- Adding Beauty to the Fall at Barboursville Park
- Sir Ronald Sanders Awarded Honorary Doctorate by University of The West Indies
- Two Members of Newman Drug Gang Enter Guilty Pleas
- Preventing Substance Abuse and Mental Illness
- CARIBBEAN VIEW: Scotland’s Independence: Does it matter?
- OP-ED: Michael Brown and America’s Structural Violence Epidemic
- "Ouija" Startles, But no Shrieks or Shocks Here
- 2014 Furbearer Trapping Seasons to Open Nov. 1
- UP CLOSE: Preparing to "Jump" and Taking the "Plunge" on Bridge Day Images
- Coast Guardsman teaches water rescue to Cub Scouts in South Texas
REALTORS: Pending Home Sales Surge in May
The Pending Home Sales Index, a forward-looking indicator based on contract signings, increased 6.1 percent to 103.9 in May from 97.9 in April, but still remains 5.2 percent below May 2013 (109.6). May’s 6.1 percent increase was the largest month-over-month gain since April 2010 (9.6 percent), when first-time home buyers rushed to sign purchase contracts before a popular tax credit program ended.
NAR chief economist Lawrence Yun expects improving home sales in the second half of the year. “Sales should exceed an annual pace of five million homes in some of the upcoming months behind favorable mortgage rates, more inventory and improved job creation,” he said. “However, second-half sales growth won’t be enough to compensate for the sluggish first quarter and will likely fall below last year’s total.”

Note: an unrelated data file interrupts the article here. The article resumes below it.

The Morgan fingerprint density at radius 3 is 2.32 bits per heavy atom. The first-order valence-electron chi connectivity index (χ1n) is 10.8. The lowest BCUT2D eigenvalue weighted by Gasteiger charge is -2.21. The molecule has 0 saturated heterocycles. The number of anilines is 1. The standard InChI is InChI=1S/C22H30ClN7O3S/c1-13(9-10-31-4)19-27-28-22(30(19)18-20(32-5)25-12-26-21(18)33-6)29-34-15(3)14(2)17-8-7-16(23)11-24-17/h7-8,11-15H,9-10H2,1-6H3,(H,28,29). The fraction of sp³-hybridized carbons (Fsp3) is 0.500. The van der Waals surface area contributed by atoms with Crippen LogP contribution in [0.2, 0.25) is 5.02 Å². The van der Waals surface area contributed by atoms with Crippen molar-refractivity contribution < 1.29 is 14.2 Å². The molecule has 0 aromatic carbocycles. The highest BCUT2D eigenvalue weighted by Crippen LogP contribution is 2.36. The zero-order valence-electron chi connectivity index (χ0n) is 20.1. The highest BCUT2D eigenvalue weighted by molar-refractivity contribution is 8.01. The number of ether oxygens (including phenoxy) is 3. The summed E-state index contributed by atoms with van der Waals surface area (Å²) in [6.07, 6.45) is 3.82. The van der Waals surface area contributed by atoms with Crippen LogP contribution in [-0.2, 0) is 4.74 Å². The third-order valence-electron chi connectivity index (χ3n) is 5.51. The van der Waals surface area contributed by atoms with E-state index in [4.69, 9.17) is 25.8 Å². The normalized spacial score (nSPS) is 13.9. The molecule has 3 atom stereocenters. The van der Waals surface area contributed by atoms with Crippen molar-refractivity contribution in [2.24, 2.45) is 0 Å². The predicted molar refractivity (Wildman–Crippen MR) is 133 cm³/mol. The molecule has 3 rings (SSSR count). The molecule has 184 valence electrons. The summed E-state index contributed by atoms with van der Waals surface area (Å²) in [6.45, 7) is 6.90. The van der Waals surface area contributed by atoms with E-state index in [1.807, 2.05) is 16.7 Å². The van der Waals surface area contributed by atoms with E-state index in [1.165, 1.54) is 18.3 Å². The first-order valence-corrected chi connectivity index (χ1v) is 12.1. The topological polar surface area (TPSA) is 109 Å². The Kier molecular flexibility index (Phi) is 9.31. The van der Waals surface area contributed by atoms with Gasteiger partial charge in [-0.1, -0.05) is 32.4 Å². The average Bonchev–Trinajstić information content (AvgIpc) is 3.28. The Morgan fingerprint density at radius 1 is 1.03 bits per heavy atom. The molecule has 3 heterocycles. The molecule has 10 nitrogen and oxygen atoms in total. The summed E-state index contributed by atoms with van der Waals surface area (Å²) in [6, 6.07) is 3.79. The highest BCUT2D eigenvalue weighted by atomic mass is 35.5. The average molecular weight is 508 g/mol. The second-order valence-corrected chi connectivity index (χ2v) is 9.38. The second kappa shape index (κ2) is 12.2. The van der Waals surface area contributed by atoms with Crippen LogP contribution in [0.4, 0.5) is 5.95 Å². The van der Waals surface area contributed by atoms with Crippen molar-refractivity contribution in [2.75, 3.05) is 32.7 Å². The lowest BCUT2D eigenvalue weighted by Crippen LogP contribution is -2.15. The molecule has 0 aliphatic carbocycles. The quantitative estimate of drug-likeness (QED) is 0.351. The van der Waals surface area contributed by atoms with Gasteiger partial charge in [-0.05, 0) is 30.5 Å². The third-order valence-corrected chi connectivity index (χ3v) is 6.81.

Despite the positive gains in signed contracts last month, Yun cautions that affordability and access to credit is still an area of concern for first-time home buyers, who accounted for only 27 percent of existing-home sales in May and typically carry student loan debt and lower credit scores.
“The flourishing stock market the last few years has propelled sales in the higher price brackets, while sales for homes under $250,000 are 10 percent behind last year’s pace. Meanwhile, apartment rents are expected to rise 8 percent cumulatively over the next two years because of tight availability,” said Yun. “Solid income growth and a slight easing in underwriting standards are needed to encourage first-time buyer participation, especially as renting becomes less affordable.”
The PHSI in the Northeast jumped 8.8 percent to 86.3 in May, and is now 0.2 percent above a year ago. In the Midwest the index rose 6.3 percent to 105.4 in May, but is still 6.6 percent below May 2013.
Pending home sales in the South advanced 4.4 percent to an index of 117.0 in May, and is 2.9 percent below a year ago. The index in the West rose 7.6 percent in May to 95.4, but remains 11.1 percent below May 2013.
Yun expects existing-homes sales to be down 2.8 percent this year to 4.95 million, compared to 5.1 million sales of existing homes in 2013. The national median existing-home price is projected to grow between 5 and 6 percent this year and in the range of 4 to 5 percent in 2015.
The national median existing single-family home price was $191,600 in the first quarter, up 8.6 percent from $176,400 in the first quarter of 2013, according to a May 13, 2014 news release from NAR. In the fourth quarter the median price rose 10.1 percent from a year earlier.
The median price is where half of the homes sold for more and half sold for less. Distressed homes -– foreclosures and short sales generally sold at discount -– accounted for 15 percent of first quarter sales, down from 23 percent a year ago.